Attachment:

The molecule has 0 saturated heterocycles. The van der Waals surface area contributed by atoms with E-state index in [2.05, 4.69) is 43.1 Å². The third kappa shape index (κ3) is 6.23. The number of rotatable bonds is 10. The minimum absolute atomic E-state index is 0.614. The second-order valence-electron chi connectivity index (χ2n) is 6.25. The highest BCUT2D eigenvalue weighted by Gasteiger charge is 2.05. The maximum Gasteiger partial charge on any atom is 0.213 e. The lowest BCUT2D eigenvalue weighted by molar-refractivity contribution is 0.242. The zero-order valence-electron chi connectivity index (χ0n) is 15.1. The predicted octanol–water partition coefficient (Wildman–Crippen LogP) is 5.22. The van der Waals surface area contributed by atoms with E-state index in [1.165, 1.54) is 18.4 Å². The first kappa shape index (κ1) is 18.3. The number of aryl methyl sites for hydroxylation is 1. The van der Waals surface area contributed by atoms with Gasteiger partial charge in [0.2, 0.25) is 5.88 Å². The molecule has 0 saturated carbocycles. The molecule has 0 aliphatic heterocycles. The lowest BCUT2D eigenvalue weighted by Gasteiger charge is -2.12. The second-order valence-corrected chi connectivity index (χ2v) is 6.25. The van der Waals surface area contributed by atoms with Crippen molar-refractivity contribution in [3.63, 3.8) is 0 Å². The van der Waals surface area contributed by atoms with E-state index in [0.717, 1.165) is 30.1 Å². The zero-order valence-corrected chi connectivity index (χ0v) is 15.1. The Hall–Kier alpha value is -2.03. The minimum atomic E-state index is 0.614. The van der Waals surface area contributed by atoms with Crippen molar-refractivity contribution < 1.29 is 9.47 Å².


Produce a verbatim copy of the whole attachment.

The molecule has 0 saturated heterocycles. The van der Waals surface area contributed by atoms with E-state index in [2.05, 4.69) is 43.1 Å². The third kappa shape index (κ3) is 6.23. The number of rotatable bonds is 10. The minimum absolute atomic E-state index is 0.614. The second-order valence-electron chi connectivity index (χ2n) is 6.25. The highest BCUT2D eigenvalue weighted by Gasteiger charge is 2.05. The maximum Gasteiger partial charge on any atom is 0.213 e. The lowest BCUT2D eigenvalue weighted by molar-refractivity contribution is 0.242. The zero-order valence-electron chi connectivity index (χ0n) is 15.1. The predicted octanol–water partition coefficient (Wildman–Crippen LogP) is 5.22. The van der Waals surface area contributed by atoms with E-state index in [1.165, 1.54) is 18.4 Å². The first kappa shape index (κ1) is 18.3. The number of aryl methyl sites for hydroxylation is 1. The van der Waals surface area contributed by atoms with Gasteiger partial charge in [0.2, 0.25) is 5.88 Å². The molecule has 0 saturated carbocycles. The molecule has 0 aliphatic heterocycles. The lowest BCUT2D eigenvalue weighted by Gasteiger charge is -2.12. The second-order valence-corrected chi connectivity index (χ2v) is 6.25. The van der Waals surface area contributed by atoms with Crippen molar-refractivity contribution in [3.63, 3.8) is 0 Å². The van der Waals surface area contributed by atoms with E-state index in [0.717, 1.165) is 30.1 Å². The zero-order valence-corrected chi connectivity index (χ0v) is 15.1. The Hall–Kier alpha value is -2.03. The minimum atomic E-state index is 0.614. The van der Waals surface area contributed by atoms with Crippen molar-refractivity contribution < 1.29 is 9.47 Å².